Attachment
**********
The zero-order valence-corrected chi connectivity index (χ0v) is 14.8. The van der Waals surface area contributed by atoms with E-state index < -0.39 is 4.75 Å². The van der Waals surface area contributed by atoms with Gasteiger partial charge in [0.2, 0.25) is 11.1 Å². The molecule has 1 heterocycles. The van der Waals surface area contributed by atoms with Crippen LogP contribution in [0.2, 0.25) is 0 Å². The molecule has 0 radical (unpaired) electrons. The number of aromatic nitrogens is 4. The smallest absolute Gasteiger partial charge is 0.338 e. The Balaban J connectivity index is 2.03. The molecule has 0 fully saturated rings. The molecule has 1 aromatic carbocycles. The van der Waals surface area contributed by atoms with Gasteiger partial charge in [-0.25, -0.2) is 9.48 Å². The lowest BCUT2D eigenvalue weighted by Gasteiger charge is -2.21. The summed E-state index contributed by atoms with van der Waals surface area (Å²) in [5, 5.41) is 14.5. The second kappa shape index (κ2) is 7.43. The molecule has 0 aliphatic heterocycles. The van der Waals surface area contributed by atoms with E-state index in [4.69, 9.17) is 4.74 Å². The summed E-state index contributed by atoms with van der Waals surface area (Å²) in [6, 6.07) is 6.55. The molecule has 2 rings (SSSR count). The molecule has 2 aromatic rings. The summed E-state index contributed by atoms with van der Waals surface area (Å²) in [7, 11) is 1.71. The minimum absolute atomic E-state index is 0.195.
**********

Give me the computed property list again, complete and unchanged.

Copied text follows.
The zero-order valence-corrected chi connectivity index (χ0v) is 14.8. The van der Waals surface area contributed by atoms with E-state index < -0.39 is 4.75 Å². The van der Waals surface area contributed by atoms with Gasteiger partial charge in [0.2, 0.25) is 11.1 Å². The molecule has 1 heterocycles. The van der Waals surface area contributed by atoms with Crippen LogP contribution in [0.2, 0.25) is 0 Å². The molecule has 0 radical (unpaired) electrons. The number of aromatic nitrogens is 4. The smallest absolute Gasteiger partial charge is 0.338 e. The Balaban J connectivity index is 2.03. The molecule has 0 fully saturated rings. The molecule has 1 aromatic carbocycles. The van der Waals surface area contributed by atoms with Gasteiger partial charge in [-0.25, -0.2) is 9.48 Å². The lowest BCUT2D eigenvalue weighted by Gasteiger charge is -2.21. The summed E-state index contributed by atoms with van der Waals surface area (Å²) in [5, 5.41) is 14.5. The second kappa shape index (κ2) is 7.43. The molecule has 0 aliphatic heterocycles. The van der Waals surface area contributed by atoms with E-state index in [4.69, 9.17) is 4.74 Å². The summed E-state index contributed by atoms with van der Waals surface area (Å²) in [6, 6.07) is 6.55. The molecule has 2 rings (SSSR count). The molecule has 2 aromatic rings. The summed E-state index contributed by atoms with van der Waals surface area (Å²) in [7, 11) is 1.71. The minimum absolute atomic E-state index is 0.195.